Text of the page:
Emmanuel Macron’s £7billion anti-poverty plan branded ‘empty’ | World | News
With his popularity in freefall, Mr Macron,a former economy minister, desperately wants to shake off his reputation as the “president of the rich” and convince voters that his liberal, pro-business reform agenda doesn’t only benefit the wealthy minority.
Socialist leader Olivier Faure accused Mr Macron of “creating poverty”.
Mr Faure tweeted: “The #PovertyPlan is just 62 eurocents a day. Meanwhile, the rich are being gifted around 600,000 euros a year, and that’s just with the flat tax. Crumbs for some and cake for the others.”
Far-left lawmaker Alexis Corbière, one of Mr Macron’s most vocal critics, echoed the leftist’s comments.
Mr Corbière said: “Are you among the country’s 100 richest people? Macron will give you 1.5 million euros. Are you among the country’s poorest? Macron will give you 200 euros a year to help lift you out of poverty. Decadent, rich cake for some, and crumbs for the rest.”
Green party spokesman Julien Bayou branded the government’s anti-poverty plan “empty,” adding the proposed measures failed to make up for “the presents made to the rich”.
In a speech at the Museum of Mankind in Paris, Mr Macron said: “I don’t want a plan to help poor people live better poor. I want them to be given the choice, and the possibility, not to be poor anymore.”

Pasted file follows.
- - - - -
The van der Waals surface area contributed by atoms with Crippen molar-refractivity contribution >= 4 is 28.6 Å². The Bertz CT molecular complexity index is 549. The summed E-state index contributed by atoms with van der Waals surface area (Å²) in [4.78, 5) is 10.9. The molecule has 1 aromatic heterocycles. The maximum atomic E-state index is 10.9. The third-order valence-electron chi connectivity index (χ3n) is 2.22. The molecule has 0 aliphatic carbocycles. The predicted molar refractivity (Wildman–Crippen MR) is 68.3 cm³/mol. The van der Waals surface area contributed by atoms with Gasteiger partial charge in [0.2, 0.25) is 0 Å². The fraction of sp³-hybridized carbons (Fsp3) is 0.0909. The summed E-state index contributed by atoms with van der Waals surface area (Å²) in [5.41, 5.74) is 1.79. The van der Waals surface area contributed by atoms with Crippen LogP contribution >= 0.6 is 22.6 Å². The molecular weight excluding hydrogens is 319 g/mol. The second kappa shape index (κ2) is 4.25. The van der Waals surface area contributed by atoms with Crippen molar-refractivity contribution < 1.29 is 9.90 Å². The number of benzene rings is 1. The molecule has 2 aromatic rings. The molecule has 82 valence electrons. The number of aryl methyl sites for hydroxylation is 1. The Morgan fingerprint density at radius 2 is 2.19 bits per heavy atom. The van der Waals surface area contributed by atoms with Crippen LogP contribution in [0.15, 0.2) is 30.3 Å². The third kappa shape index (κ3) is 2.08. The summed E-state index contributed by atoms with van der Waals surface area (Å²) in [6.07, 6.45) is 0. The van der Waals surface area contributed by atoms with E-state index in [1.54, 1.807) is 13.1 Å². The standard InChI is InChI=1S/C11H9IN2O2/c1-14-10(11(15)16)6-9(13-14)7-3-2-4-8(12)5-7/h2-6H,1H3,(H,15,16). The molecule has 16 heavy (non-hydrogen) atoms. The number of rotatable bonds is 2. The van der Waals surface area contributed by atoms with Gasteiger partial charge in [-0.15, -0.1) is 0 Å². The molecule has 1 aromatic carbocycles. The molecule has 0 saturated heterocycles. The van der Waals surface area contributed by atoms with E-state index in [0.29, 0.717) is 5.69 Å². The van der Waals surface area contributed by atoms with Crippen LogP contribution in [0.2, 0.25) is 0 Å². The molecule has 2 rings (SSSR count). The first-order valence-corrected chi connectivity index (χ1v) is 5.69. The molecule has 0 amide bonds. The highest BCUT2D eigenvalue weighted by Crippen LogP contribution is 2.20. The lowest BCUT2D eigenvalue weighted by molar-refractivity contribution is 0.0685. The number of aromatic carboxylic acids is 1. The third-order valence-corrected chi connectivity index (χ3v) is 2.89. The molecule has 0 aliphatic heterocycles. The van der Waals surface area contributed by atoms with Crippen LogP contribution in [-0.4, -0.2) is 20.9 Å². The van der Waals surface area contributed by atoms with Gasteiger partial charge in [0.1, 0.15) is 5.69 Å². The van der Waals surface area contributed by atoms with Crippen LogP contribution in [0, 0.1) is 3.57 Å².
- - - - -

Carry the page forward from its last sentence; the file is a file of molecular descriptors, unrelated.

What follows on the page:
Pierre Laurent, the Communist party’s national secretary, said the plan did not tackle the “root causes” of mass poverty.
Nationalist lawmaker Nicolas Dupont-Aignan said the measures were “not enough” to erase the “social problems” caused by Mr Macron’s pro-business policies.
Anti-poverty measures include compulsory school or vocational training until the age of 18, extra crèche places to help mothers return to work, more emergency accommodation with a priority for women and children, and breakfast at school for primary schoolchildren in poverty-stricken areas.
Mr Macron also announced plans to overhaul the social benefit system by 2020, so that one single minimum income for the poorest will replace the complex system currently in place.
Those who receive this payment will be asked to look for a job or training, he said.
An Elabe poll published ahead of Mr Macron’s speech showed 76 percent of French people think Mr Macron’s policies favour the rich over the poor.
The poll for the news channel BFM TV also showed 79 percent of respondents think the government’s anti-poverty measures will not help pull the poor out of poverty.
About 14 percent of France’s population lives below the poverty line – equivalent to nearly nine million people with a third of them children, according to the statistics agency Insee.
The Elabe poll of 1,009 people was carried out online between September 11 and September 12.